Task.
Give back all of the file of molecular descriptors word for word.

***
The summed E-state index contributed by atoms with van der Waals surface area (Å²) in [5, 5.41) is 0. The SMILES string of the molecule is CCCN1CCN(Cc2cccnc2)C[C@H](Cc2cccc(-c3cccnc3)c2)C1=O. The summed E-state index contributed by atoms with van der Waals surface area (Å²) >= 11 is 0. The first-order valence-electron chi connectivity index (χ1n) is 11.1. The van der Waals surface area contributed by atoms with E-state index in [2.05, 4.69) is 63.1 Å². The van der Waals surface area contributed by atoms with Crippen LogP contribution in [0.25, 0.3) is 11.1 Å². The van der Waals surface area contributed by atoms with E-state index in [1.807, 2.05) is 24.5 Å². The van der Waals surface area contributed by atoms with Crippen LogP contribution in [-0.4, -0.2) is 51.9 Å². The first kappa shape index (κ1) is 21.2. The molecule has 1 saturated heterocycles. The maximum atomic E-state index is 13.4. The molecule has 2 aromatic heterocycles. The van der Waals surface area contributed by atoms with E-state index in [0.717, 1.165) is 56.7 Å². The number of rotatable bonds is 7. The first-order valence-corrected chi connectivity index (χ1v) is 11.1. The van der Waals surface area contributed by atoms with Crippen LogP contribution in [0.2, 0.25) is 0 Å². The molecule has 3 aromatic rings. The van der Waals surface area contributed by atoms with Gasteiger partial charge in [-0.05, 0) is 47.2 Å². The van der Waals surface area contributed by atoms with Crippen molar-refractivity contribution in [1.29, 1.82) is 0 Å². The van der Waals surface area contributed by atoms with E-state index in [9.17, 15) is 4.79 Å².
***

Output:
The summed E-state index contributed by atoms with van der Waals surface area (Å²) in [5, 5.41) is 0. The SMILES string of the molecule is CCCN1CCN(Cc2cccnc2)C[C@H](Cc2cccc(-c3cccnc3)c2)C1=O. The summed E-state index contributed by atoms with van der Waals surface area (Å²) >= 11 is 0. The first-order valence-electron chi connectivity index (χ1n) is 11.1. The van der Waals surface area contributed by atoms with E-state index in [2.05, 4.69) is 63.1 Å². The van der Waals surface area contributed by atoms with Crippen LogP contribution in [0.25, 0.3) is 11.1 Å². The van der Waals surface area contributed by atoms with E-state index in [1.807, 2.05) is 24.5 Å². The van der Waals surface area contributed by atoms with Crippen LogP contribution in [-0.4, -0.2) is 51.9 Å². The first kappa shape index (κ1) is 21.2. The molecule has 1 saturated heterocycles. The maximum atomic E-state index is 13.4. The molecule has 2 aromatic heterocycles. The van der Waals surface area contributed by atoms with E-state index in [0.717, 1.165) is 56.7 Å². The number of rotatable bonds is 7. The first-order valence-corrected chi connectivity index (χ1v) is 11.1. The van der Waals surface area contributed by atoms with Crippen LogP contribution in [0.2, 0.25) is 0 Å². The molecule has 3 aromatic rings. The van der Waals surface area contributed by atoms with Gasteiger partial charge in [-0.05, 0) is 47.2 Å². The van der Waals surface area contributed by atoms with Crippen molar-refractivity contribution in [1.29, 1.82) is 0 Å². The van der Waals surface area contributed by atoms with E-state index in [9.17, 15) is 4.79 Å².